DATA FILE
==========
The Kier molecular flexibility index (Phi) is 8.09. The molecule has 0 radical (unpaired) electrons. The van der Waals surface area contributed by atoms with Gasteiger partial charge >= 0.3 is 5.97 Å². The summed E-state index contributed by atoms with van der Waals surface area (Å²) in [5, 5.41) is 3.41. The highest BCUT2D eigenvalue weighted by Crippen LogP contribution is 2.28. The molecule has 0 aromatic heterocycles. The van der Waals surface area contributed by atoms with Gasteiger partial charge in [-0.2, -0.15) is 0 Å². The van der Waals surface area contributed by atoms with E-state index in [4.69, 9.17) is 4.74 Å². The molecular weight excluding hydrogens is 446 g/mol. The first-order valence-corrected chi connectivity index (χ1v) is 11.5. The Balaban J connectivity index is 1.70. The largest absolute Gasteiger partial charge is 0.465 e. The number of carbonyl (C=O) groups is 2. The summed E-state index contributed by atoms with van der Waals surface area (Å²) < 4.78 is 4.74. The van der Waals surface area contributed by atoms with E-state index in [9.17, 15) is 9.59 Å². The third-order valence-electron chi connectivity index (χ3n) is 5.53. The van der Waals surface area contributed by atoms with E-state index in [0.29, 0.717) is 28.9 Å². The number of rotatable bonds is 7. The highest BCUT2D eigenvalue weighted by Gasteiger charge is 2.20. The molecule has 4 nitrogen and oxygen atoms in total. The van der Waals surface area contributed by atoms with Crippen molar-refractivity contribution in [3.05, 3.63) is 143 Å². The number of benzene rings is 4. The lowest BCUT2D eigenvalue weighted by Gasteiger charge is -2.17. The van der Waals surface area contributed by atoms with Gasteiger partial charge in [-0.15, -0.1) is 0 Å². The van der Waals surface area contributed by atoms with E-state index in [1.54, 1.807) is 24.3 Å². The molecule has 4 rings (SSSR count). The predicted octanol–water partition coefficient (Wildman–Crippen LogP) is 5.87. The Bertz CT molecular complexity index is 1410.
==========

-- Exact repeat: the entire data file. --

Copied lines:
The Kier molecular flexibility index (Phi) is 8.09. The molecule has 0 radical (unpaired) electrons. The van der Waals surface area contributed by atoms with Gasteiger partial charge >= 0.3 is 5.97 Å². The summed E-state index contributed by atoms with van der Waals surface area (Å²) in [5, 5.41) is 3.41. The highest BCUT2D eigenvalue weighted by Crippen LogP contribution is 2.28. The molecule has 0 aromatic heterocycles. The van der Waals surface area contributed by atoms with Gasteiger partial charge in [-0.2, -0.15) is 0 Å². The van der Waals surface area contributed by atoms with E-state index in [4.69, 9.17) is 4.74 Å². The molecular weight excluding hydrogens is 446 g/mol. The first-order valence-corrected chi connectivity index (χ1v) is 11.5. The Balaban J connectivity index is 1.70. The largest absolute Gasteiger partial charge is 0.465 e. The number of carbonyl (C=O) groups is 2. The summed E-state index contributed by atoms with van der Waals surface area (Å²) < 4.78 is 4.74. The van der Waals surface area contributed by atoms with E-state index in [9.17, 15) is 9.59 Å². The third-order valence-electron chi connectivity index (χ3n) is 5.53. The van der Waals surface area contributed by atoms with E-state index in [0.29, 0.717) is 28.9 Å². The number of rotatable bonds is 7. The highest BCUT2D eigenvalue weighted by Gasteiger charge is 2.20. The molecule has 4 nitrogen and oxygen atoms in total. The van der Waals surface area contributed by atoms with Crippen molar-refractivity contribution in [3.05, 3.63) is 143 Å². The number of benzene rings is 4. The lowest BCUT2D eigenvalue weighted by Gasteiger charge is -2.17. The van der Waals surface area contributed by atoms with Gasteiger partial charge in [-0.15, -0.1) is 0 Å². The van der Waals surface area contributed by atoms with E-state index in [1.54, 1.807) is 24.3 Å². The molecule has 4 rings (SSSR count). The predicted octanol–water partition coefficient (Wildman–Crippen LogP) is 5.87. The Bertz CT molecular complexity index is 1410.